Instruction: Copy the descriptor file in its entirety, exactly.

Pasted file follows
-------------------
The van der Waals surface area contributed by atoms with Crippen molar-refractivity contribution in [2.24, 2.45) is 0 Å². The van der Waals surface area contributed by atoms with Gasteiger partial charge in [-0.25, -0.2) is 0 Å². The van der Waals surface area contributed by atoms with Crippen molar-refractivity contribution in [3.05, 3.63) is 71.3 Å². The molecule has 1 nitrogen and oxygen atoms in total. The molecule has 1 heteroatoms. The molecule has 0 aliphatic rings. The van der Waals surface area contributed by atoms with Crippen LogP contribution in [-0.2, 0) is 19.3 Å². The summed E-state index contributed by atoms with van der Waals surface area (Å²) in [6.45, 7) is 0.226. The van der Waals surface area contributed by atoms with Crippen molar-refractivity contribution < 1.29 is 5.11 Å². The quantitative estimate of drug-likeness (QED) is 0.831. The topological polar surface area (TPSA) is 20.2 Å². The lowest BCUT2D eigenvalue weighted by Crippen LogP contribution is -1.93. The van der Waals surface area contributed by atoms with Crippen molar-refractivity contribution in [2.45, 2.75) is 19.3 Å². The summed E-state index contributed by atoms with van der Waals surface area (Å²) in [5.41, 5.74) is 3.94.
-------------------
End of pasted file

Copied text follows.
The van der Waals surface area contributed by atoms with Crippen molar-refractivity contribution in [2.24, 2.45) is 0 Å². The van der Waals surface area contributed by atoms with Gasteiger partial charge in [-0.25, -0.2) is 0 Å². The van der Waals surface area contributed by atoms with Crippen molar-refractivity contribution in [3.05, 3.63) is 71.3 Å². The molecule has 1 nitrogen and oxygen atoms in total. The molecule has 1 heteroatoms. The molecule has 0 aliphatic rings. The van der Waals surface area contributed by atoms with Crippen LogP contribution in [-0.2, 0) is 19.3 Å². The summed E-state index contributed by atoms with van der Waals surface area (Å²) in [6.45, 7) is 0.226. The van der Waals surface area contributed by atoms with Crippen molar-refractivity contribution < 1.29 is 5.11 Å². The quantitative estimate of drug-likeness (QED) is 0.831. The topological polar surface area (TPSA) is 20.2 Å². The lowest BCUT2D eigenvalue weighted by Crippen LogP contribution is -1.93. The van der Waals surface area contributed by atoms with Crippen molar-refractivity contribution in [2.45, 2.75) is 19.3 Å². The summed E-state index contributed by atoms with van der Waals surface area (Å²) in [5.41, 5.74) is 3.94.